Utility of exercise testing to assess athletes for post COVID-19 myocarditis.

Mitrani RD; Alfadhli J; Lowery MH; Best TM; Hare JM; Fishman J; Dong C; Siegel Y; Scavo V; Basham GJ; Myerburg RJ; Goldberger JJ;

American heart journal plus : cardiology research and practice [Am Heart J Plus] 2022 Mar 31, pp. 100125.
Date of Electronic Publication: 2022 Mar 31.

Purpose: This study assessed a functional protocol to identify myocarditis or myocardial involvement in competitive athletes following SARS-CoV2 infection.
Methods: We prospectively evaluated competitive athletes (n = 174) for myocarditis or myocardial involvement using the Multidisciplinary Inquiry of Athletes in Miami (MIAMI) protocol, a median of 18.5 (IQR 16-25) days following diagnosis of COVID-19 infection. The protocol included biomarker analysis, ECG, cardiopulmonary stress echocardiography testing with global longitudinal strain (GLS), and targeted cardiac MRI for athletes with abnormal findings. Patients were followed for median of 148 days.
Results: We evaluated 52 females and 122 males, with median age 21 (IQR: 19, 22) years. Five (2.9%) had evidence of myocardial involvement, including definite or probable myocarditis (n = 2). Three of the 5 athletes with myocarditis or myocardial involvement had clinically significant abnormalities during stress testing including ventricular ectopy, wall motion abnormalities and/or elevated VE/VCO2, while the other two athletes had resting ECG abnormalities. VO2 max , left ventricular ejection fraction and GLS were similar between those with or without myocardial involvement. No adverse events were reported in the 169 athletes cleared to exercise at a median follow-up of 148 (IQR108,211) days. Patients who were initially restricted from exercise had no adverse sequelae and were cleared to resume training between 3 and 12 months post diagnosis.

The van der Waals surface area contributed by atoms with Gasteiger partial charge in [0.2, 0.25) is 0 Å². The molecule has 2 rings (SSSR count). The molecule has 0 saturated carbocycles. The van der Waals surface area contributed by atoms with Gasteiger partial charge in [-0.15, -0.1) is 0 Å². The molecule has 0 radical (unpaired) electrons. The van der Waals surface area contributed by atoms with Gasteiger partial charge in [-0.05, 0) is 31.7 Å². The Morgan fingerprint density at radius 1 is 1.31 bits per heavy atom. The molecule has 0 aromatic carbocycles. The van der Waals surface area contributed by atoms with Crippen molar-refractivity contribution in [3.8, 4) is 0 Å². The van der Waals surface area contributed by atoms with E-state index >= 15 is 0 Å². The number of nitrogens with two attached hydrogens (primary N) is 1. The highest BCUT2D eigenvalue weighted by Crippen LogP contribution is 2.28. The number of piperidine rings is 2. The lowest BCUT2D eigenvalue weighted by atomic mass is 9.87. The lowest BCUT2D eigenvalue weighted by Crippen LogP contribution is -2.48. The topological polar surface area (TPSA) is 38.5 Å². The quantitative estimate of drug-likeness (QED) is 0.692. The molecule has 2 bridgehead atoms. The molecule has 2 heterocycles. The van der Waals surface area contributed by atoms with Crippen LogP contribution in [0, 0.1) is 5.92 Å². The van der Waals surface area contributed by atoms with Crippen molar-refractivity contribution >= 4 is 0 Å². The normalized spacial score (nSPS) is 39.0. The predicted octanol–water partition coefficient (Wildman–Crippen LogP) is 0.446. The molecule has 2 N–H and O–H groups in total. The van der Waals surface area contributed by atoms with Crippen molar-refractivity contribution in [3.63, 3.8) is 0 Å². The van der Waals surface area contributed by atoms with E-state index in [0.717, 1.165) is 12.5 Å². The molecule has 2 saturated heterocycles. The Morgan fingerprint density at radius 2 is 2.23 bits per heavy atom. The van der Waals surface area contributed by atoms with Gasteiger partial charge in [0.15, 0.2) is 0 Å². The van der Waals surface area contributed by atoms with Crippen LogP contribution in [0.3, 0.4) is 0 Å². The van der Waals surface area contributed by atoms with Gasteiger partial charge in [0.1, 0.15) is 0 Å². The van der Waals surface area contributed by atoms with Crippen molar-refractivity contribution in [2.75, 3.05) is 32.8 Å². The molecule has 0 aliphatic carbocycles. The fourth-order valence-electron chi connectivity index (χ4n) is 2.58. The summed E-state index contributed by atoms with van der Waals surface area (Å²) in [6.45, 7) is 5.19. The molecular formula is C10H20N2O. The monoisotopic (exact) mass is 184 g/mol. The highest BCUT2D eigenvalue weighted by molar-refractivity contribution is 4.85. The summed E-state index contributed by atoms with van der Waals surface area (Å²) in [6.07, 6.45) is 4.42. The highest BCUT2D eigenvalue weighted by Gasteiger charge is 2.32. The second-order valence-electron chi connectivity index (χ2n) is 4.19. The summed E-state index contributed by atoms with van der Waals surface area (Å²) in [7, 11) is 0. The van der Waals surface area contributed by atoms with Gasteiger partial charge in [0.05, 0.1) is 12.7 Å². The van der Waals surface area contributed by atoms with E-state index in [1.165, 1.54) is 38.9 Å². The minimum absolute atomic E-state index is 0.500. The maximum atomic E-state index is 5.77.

Conclusions: Screening protocols that include exercise testing may enhance the sensitivity of detecting COVID-19 related myocardial involvement following recovery from SARS-CoV2 infection.